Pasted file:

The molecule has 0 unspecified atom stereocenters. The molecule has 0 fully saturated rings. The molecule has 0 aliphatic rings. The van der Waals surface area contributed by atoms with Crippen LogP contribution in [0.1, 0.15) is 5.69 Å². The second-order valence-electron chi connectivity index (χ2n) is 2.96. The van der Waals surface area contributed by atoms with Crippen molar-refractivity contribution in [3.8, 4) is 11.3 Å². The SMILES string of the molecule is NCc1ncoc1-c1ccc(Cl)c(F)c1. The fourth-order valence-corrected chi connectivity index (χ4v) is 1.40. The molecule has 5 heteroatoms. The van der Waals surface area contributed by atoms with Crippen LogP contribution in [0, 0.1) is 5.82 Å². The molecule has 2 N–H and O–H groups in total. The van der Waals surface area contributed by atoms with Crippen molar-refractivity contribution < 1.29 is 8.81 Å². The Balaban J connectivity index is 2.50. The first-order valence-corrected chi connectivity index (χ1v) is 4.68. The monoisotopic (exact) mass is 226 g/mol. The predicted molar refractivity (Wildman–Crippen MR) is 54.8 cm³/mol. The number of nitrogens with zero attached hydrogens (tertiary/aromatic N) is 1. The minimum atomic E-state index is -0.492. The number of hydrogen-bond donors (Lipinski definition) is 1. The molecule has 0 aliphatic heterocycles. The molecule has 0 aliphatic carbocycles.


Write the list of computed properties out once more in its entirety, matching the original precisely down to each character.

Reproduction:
The molecule has 0 unspecified atom stereocenters. The molecule has 0 fully saturated rings. The molecule has 0 aliphatic rings. The van der Waals surface area contributed by atoms with Crippen LogP contribution in [0.1, 0.15) is 5.69 Å². The second-order valence-electron chi connectivity index (χ2n) is 2.96. The van der Waals surface area contributed by atoms with Crippen molar-refractivity contribution in [3.8, 4) is 11.3 Å². The SMILES string of the molecule is NCc1ncoc1-c1ccc(Cl)c(F)c1. The fourth-order valence-corrected chi connectivity index (χ4v) is 1.40. The molecule has 5 heteroatoms. The van der Waals surface area contributed by atoms with Crippen LogP contribution in [0, 0.1) is 5.82 Å². The molecule has 2 N–H and O–H groups in total. The van der Waals surface area contributed by atoms with Crippen molar-refractivity contribution < 1.29 is 8.81 Å². The Balaban J connectivity index is 2.50. The first-order valence-corrected chi connectivity index (χ1v) is 4.68. The monoisotopic (exact) mass is 226 g/mol. The predicted molar refractivity (Wildman–Crippen MR) is 54.8 cm³/mol. The number of nitrogens with zero attached hydrogens (tertiary/aromatic N) is 1. The minimum atomic E-state index is -0.492. The number of hydrogen-bond donors (Lipinski definition) is 1. The molecule has 0 aliphatic heterocycles. The molecule has 0 aliphatic carbocycles.